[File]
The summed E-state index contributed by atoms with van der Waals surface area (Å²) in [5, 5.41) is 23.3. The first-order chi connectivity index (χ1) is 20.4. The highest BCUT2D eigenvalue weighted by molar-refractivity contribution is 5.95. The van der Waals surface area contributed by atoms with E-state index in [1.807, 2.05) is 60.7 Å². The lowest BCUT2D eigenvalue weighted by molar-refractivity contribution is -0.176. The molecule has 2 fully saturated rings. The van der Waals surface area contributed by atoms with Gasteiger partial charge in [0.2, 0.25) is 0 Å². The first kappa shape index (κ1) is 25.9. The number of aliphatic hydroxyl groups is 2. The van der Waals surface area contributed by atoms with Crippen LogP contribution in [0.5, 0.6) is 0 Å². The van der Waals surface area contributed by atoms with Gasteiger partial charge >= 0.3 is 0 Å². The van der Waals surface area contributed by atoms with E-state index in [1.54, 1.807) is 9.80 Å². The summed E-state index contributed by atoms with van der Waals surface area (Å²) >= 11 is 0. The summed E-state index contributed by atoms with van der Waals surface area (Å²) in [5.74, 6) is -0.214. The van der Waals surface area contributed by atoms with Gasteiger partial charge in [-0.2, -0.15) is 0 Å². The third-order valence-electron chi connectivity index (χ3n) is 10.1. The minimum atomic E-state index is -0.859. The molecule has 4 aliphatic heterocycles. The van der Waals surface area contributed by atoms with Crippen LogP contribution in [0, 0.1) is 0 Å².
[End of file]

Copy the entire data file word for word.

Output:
The summed E-state index contributed by atoms with van der Waals surface area (Å²) in [5, 5.41) is 23.3. The first-order chi connectivity index (χ1) is 20.4. The highest BCUT2D eigenvalue weighted by molar-refractivity contribution is 5.95. The van der Waals surface area contributed by atoms with E-state index in [1.807, 2.05) is 60.7 Å². The lowest BCUT2D eigenvalue weighted by molar-refractivity contribution is -0.176. The molecule has 2 fully saturated rings. The van der Waals surface area contributed by atoms with Gasteiger partial charge in [0.2, 0.25) is 0 Å². The first kappa shape index (κ1) is 25.9. The number of aliphatic hydroxyl groups is 2. The van der Waals surface area contributed by atoms with Crippen LogP contribution in [0.5, 0.6) is 0 Å². The van der Waals surface area contributed by atoms with Gasteiger partial charge >= 0.3 is 0 Å². The van der Waals surface area contributed by atoms with E-state index in [1.54, 1.807) is 9.80 Å². The summed E-state index contributed by atoms with van der Waals surface area (Å²) >= 11 is 0. The summed E-state index contributed by atoms with van der Waals surface area (Å²) in [5.74, 6) is -0.214. The van der Waals surface area contributed by atoms with Gasteiger partial charge in [-0.2, -0.15) is 0 Å². The third-order valence-electron chi connectivity index (χ3n) is 10.1. The minimum atomic E-state index is -0.859. The molecule has 4 aliphatic heterocycles. The van der Waals surface area contributed by atoms with Crippen LogP contribution in [0, 0.1) is 0 Å².